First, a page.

In Magic Valley, Utah for example, where Academica West has been expanding and is now managing ten schools, such a public session was held in September of 2007 at the Twin Falls Board of Realtors and featured speaker Jed Stevensen, head of Academica West. Although Stevensen said he was visiting as only an ‘adviser’ and that he was “also eager to meet those who show up to the meeting and see what the odds are of a school starting up in the Magic Valley”, the real odds are that his presence at the meeting was more than a simple display of altruism, but rather part of a well heeled and cleverly designed public relations campaign to gain charter school contracts.
Again, one thinks of the shoulder rubbing and ‘networking’ done by Mosaica that Wilson alluded to in the company’s launching its successful endeavors. (Poppino 2007). The fact that Academica West as well as other EMOs work with local groups and help sponsor meetings by organizations and individuals seeking to open charter schools is simply because it is part of their marketing campaign – for without charter schools there is no outlet for their ‘products and services’.
Every charter school that opens is another invitation to Academica, or to be fair to any other EMO, to manage the school’s business for profit and sell them instructional ‘kits’ and ‘educational materials’, which is why Academica has been a strong player in encouraging the opening of charter school after charter school in such town hall meetings or quasi-public events. What is not known is if at these public sessions Academica West, or other educational sales entities for EMOs for that matter, tout these companies ability to add innovation through competition to the traditional public schools to improve their services, for after all traditional public schools were supposed to be the beneficiaries of new and exciting practices and curriculum development created by the charter school movement and its for-profit managers, the EMOs.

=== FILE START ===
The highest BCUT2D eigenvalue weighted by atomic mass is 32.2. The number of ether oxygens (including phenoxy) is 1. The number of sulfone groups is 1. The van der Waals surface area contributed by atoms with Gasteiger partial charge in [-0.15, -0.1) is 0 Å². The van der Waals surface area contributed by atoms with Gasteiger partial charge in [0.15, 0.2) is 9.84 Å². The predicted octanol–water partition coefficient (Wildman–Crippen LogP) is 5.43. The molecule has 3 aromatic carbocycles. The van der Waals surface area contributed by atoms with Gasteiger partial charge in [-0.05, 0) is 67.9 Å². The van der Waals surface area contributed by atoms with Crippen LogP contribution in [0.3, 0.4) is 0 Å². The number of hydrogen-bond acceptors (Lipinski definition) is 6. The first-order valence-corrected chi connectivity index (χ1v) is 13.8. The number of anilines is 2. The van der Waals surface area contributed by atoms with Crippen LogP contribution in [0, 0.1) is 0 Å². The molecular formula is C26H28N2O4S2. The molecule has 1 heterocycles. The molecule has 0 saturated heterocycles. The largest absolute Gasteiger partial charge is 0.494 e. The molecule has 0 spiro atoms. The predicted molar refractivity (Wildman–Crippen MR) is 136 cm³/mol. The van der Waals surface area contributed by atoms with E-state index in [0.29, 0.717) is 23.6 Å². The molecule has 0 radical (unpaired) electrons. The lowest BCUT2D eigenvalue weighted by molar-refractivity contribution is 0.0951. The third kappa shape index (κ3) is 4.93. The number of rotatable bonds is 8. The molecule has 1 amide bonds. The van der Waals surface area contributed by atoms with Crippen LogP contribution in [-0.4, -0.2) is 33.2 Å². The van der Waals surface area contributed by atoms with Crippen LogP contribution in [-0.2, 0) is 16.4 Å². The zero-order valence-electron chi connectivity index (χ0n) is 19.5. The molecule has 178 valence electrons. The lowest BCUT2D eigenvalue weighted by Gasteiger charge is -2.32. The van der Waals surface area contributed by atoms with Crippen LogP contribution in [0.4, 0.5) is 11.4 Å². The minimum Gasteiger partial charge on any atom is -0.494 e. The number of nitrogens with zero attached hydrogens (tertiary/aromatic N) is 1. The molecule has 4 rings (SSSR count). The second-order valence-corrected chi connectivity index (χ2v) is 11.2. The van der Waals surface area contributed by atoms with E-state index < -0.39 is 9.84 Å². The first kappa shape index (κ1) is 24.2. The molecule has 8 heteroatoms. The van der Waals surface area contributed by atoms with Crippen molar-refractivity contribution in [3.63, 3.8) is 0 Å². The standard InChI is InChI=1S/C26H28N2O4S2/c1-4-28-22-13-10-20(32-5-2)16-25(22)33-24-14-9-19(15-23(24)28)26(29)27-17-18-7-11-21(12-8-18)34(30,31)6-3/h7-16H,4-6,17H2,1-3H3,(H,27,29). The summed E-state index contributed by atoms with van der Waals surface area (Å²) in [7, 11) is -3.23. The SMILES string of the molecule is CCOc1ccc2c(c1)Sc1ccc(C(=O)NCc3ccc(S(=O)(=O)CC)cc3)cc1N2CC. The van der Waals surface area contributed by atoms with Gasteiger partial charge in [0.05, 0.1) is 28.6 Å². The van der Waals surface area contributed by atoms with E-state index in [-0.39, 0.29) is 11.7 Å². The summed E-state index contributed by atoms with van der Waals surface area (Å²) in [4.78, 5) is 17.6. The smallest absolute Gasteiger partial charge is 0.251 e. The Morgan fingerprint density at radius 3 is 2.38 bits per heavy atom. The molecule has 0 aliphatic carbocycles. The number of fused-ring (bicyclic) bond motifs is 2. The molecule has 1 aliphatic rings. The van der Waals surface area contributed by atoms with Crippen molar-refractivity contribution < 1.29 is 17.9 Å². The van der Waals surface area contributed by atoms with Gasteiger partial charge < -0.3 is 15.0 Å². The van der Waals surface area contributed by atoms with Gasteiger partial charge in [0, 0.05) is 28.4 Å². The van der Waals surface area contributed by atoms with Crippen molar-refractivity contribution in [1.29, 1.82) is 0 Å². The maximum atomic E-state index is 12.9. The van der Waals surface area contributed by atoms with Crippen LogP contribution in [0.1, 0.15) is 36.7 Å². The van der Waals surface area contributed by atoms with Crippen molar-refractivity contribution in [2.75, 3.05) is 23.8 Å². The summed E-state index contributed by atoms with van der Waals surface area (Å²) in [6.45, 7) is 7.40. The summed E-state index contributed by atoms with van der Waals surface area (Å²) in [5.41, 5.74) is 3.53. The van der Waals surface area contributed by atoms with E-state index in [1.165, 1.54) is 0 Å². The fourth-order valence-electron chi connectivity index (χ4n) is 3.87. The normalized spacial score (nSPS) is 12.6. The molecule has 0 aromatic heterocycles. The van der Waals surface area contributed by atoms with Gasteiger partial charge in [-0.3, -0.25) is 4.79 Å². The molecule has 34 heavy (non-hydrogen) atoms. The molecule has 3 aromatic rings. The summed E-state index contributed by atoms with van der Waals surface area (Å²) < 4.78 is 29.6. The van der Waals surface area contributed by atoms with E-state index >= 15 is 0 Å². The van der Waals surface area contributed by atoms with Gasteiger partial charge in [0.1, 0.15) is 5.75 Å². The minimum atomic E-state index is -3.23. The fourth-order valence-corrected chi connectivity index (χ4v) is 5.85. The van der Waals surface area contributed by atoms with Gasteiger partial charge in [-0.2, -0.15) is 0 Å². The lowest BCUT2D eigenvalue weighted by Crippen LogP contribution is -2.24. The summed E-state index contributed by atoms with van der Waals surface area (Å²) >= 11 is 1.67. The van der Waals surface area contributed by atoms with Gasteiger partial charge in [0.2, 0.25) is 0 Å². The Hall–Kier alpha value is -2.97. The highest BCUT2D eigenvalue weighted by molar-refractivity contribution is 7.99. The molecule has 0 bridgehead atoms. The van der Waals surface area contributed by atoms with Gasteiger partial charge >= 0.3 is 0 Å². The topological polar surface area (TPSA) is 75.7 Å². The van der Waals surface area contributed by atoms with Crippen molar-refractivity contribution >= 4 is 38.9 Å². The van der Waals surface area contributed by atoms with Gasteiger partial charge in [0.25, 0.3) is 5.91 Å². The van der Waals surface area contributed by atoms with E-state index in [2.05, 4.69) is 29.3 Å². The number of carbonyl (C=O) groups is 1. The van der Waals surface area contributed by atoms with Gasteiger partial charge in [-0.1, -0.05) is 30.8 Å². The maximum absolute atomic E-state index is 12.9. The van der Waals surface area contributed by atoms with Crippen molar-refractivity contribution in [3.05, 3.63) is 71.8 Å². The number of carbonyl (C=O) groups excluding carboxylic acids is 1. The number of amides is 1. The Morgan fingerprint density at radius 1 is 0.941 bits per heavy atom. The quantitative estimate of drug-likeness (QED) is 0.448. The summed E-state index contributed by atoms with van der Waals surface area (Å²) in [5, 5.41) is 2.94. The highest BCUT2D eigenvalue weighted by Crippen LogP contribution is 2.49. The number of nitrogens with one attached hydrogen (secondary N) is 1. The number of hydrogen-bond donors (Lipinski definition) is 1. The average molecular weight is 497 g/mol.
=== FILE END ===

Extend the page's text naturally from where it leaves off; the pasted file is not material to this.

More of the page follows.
The answer to the question is doubtful, it is simply not part of these company’s business plans, plans which are clearly built on the creation of ever more independent public charter schools as eventual sites for contractual relationships involving the for-profit management of their day to day operations.
Danny Weil is the author of Charter Schools, an 800 page tome on charter schools published by Grey Publishing Company